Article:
There was some healthy sibling rivalry in the Wood household last month.
Sixth-grade twins Giulia and Calder were trying to out-memorize each other for their class Pi Day celebration.
The students in Terri Bakke-Schultz’s older Challenge class at Island View Elementary School celebrated Pi Day on March 14 (3/14) with a competition — who could memorize the most numbers in the never-ending sequence of pi, the ratio of any circle’s circumference to its diameter.
They also had activities like piku (that’s haiku but with three syllables in the first line, one in the second and four in the third) and of course, actual pies.
Giulia took home the top prize by memorizing 225 digits of pi.
Calder came in second with 161 digits of pi.
Giulia, who also won last year’s competition, said her goal was 222 digits.
“Then my friend Katie said she’d memorize 223,” she said.
She got to 113 last year and that helped give her a head start this year.
“What I’d done earlier kind of came back to me,” Giulia said.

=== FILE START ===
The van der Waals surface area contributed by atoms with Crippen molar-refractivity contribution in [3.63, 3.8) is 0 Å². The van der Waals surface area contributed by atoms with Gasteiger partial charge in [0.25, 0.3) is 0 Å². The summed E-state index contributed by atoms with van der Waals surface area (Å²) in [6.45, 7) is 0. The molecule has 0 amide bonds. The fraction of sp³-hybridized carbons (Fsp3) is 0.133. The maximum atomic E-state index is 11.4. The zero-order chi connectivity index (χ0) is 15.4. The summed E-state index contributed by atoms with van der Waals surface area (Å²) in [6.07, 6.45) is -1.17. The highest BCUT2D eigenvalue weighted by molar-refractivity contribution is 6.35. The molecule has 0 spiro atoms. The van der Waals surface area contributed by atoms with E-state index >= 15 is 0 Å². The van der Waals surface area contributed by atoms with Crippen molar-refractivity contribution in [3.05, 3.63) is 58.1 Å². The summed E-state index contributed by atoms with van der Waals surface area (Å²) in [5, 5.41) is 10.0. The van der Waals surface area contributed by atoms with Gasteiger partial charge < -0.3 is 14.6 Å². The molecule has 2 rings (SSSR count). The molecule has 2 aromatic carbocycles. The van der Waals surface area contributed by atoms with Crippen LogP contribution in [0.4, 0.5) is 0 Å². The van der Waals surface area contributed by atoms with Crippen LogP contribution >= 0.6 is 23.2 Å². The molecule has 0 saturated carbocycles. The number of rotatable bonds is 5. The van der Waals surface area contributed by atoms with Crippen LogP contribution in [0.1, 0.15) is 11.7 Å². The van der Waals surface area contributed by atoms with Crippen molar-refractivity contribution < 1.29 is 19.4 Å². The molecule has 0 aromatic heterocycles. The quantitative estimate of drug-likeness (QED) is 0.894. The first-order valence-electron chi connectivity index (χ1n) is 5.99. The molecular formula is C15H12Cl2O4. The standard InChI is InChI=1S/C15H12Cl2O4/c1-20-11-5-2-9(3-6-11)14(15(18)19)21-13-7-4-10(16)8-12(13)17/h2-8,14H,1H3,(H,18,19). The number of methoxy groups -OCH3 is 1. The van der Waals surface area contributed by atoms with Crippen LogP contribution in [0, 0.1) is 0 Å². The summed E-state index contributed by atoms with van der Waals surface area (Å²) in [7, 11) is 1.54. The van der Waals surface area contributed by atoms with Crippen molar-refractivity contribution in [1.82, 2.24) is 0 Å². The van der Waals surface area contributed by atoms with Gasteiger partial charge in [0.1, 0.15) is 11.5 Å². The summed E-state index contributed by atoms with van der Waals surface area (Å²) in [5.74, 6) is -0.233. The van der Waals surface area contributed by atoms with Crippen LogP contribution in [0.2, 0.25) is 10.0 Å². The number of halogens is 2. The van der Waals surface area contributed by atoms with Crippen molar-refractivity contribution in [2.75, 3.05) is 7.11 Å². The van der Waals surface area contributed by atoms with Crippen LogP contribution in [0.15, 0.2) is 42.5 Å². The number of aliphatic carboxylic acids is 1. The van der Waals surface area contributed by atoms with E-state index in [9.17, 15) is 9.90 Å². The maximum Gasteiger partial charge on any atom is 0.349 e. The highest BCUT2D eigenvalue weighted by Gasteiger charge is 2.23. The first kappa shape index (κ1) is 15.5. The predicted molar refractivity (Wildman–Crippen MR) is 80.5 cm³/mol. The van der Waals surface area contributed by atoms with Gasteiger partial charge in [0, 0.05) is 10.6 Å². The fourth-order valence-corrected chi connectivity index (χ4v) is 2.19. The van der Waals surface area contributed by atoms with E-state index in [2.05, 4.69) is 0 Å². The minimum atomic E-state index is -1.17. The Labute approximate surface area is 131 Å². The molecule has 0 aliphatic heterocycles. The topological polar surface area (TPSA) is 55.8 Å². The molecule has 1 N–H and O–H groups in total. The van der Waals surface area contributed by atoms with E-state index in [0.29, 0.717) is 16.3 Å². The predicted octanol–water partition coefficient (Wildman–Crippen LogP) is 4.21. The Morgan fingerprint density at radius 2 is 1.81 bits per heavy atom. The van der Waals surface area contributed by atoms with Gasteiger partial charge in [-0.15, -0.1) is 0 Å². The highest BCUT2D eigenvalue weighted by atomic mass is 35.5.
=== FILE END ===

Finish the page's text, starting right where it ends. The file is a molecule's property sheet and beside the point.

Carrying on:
She memorized in sets, putting together three or four digit segments. She memorizes better doing something, like walking.
When her memorized list got really long she set aside the first 100 and worked forward.
Calder said he was ahead about 50 digits thanks to remembering parts from the previous year. He also memorized by groupings, breaking sections apart by chunks — like one of 10 digits made up of three numbers
“It seems right,” he said.
Calder would say the numbers in his head about 20 times and then start from the beginning, adding the new section.
Other students had their own way of memorizing — one set the numbers to a beat.
“He was making a song out of digits of pi,” Calder said.
Calder has been busy in another area, too.
He won the school’s geography bee sponsored by National Geographic in January and scored high enough on a written geography test to qualify for the state-level competition.
Last month he and his family headed to Tacoma for the state geography bee.
Calder said there were 100 kids split into five classrooms. There were eight questions to narrow the field to just 10 students. He was out in the first round, missing a question about Poland.
Giulia, who watched the competition, said it starts with cities and states in the U.S. and then the world.
“You have to know what country it is but they don’t give you any options,” she said.
Calder got old questions to study from. He thought about reading one page of the encyclopedia a day but ended up not doing it. He said reading, including James Bond novels, helped with some of the answers.
Giulia Wood memorized 225 digits of pi
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